Is Karma based on scientific principles?

lordfusebox said:
I only believe in the Law of Karma. That’s my God. It has been tested by me. I am finding out now that it has some whispers in Natural Selection and Newtons 3rd Law: every equal action…

This is an interesting concept.

I’ll begin with the definition of “Karma”;

Karma (/ˈkɑːrmə/; Sanskrit: means action, work, or deed.[1] For the believers in spirituality the term also refers to the spiritual principle of cause and effect, often descriptively called the principle of karma, wherein intent and actions of an individual (cause) influence the future of that individual (effect):[2] Good intent and good deeds contribute to good karma and happier rebirths, while bad intent and bad deeds contribute to bad karma and bad rebirths.[3][4]

One could make an argument that this describes the process of Natural Selection, except that in science natural selection is a stochastic process and relies on a very gradual conservation of beneficial survival mechanisms in complex organisms over long periods of time.

For the believers, the concept of karma is closely associated with the idea of rebirth in many schools of Indian religions (particularly Hinduism, Buddhism, Jainism and Sikhism),[5] as well as Taoism.[6] In these schools, karma in the present affects one’s future in the current life, as well as the nature and quality of future lives—one’s saṃsāra.[7][8] This concept has also been adopted in Western popular culture, in which the events which happen after a person’s actions may be considered natural consequences.

Again, IMO, this could be compared to “conservation of energy”, but again this is more individually oriented rather than a purely deterministic process that is also subject to the Laws of Thermodynamics.

But I am curious to hear your personal experience of instances that might be attributed to Karma …

Please explain in a simple way.

As you get aware, you see the source and rebound of actions. This sharpens awareness and cyclically continues.

I once rebuked a stray dog for fighting with a pet dog. The pet was stronger in position. I came in the way of nature.

On a bike, I was rude and impatient to a car driver who was blocking my way and he later on cornered me on a cliff-scaring the hell out of me. I was on a two wheeler in a weaker position. I remembered my past 6month old action. Most may not correlate. Awareness helps. And many more incidents which are more personal and illuminating.

At this point I don’t wait for evidence of Karma as a product. I believe,learn, move on.

Absolutely, the concept of Karma as representing the universal Law of “cause and effect” is appropriate for all naturally deterministic events. In this case as an evolutionary result of survival techniques .i.e. “fight or flight response”.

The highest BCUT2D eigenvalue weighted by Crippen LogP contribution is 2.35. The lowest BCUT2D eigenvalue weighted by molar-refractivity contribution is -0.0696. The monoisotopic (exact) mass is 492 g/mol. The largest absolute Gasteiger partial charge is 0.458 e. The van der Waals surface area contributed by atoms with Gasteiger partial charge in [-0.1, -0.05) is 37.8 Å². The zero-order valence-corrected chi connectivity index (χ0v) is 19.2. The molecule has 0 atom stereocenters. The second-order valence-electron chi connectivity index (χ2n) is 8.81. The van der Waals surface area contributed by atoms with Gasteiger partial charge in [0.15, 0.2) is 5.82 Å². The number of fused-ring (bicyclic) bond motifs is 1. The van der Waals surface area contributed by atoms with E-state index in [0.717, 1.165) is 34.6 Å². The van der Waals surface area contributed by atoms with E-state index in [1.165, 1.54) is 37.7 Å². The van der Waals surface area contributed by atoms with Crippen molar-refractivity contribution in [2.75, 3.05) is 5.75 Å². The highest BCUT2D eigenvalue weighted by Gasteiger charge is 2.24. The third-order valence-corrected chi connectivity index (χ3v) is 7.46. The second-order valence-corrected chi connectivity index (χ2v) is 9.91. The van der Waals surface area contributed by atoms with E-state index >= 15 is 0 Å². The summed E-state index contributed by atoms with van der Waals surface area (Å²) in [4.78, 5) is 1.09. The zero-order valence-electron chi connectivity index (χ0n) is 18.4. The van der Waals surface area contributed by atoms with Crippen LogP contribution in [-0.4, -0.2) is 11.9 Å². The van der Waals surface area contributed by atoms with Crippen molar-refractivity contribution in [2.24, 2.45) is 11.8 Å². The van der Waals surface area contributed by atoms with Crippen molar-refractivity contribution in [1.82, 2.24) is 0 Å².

However, IMO there are many events which are probabilistic such as described with Chaos Theory where patterns are formed more or less randomly and only when several causalities are present at the same time or in chronological order, i.e. “the butterfly effect”


The first law of thermodynamics tells us that energy can be changed from one form to another but can be neither created nor destroyed in any process. This law states that the total energy of an isolated system is constant. Energy can be transformed from one form to another, but can neither be created nor destroyed. However, the first law fails to give the feasibility of the process or change of state that the system undergoes. For instance, the first law fails to explain why heat flows from hot end to cold end when a metallic rod is heated at one end and not on other and vice-versa.


The laws of thermodynamics define a group of physical quantities , such as temperature, energy, and entropy, that characterize thermodynamic systems in thermodynamic equilibrium. … A more fundamental statement was later labelled as the zeroth law, after the first three laws had been established.
What is the Zeroth Law of Thermodynamics? | Live Science

Consider that many causal events can have emergent effects, dependent on environmental conditions.

Consider the interaction of large numbers of Hydrogen and Oxygen atoms.
The result of their combination into the H2O molecule in large numbers can result in three different states dependent on density and temperature;


a) as a solid (ice) … (dry), b) as a liquid (water) … (wet), c) as a gas (vapor) … (gaseous)

The interesting difference is that while an H2O molecule is a “dry” object, large numbers at the right temperature and density create an emergent phenomenon of (liquid) “wetness”

To the opening comment: I have heard, but can’t confirm, that the Eastern religions and philosophy were cleansed a bit when they came to the West. We can observe that better here, over the last century, how Jesus has become more about love and less about going to hell in mainstream churches. In both cases, you can find the harsher forms.

lordfuse is presenting the friendlier kind of Karma.

The story of the dogs is good for the individual, but I don’t see it as a law of nature. The world is too random, and somebody who was always nice to stray dogs could still end up getting chased down by an angry driver. I think the real question is justice. We can’t rely on gods or nature to be just and merciful. That is the challenge of being a good person.


Right now it’s a moral science story. I hope I can prove it. I’m working on it.

I like the idea of a story. I wouldn’t recommend chasing a proof.

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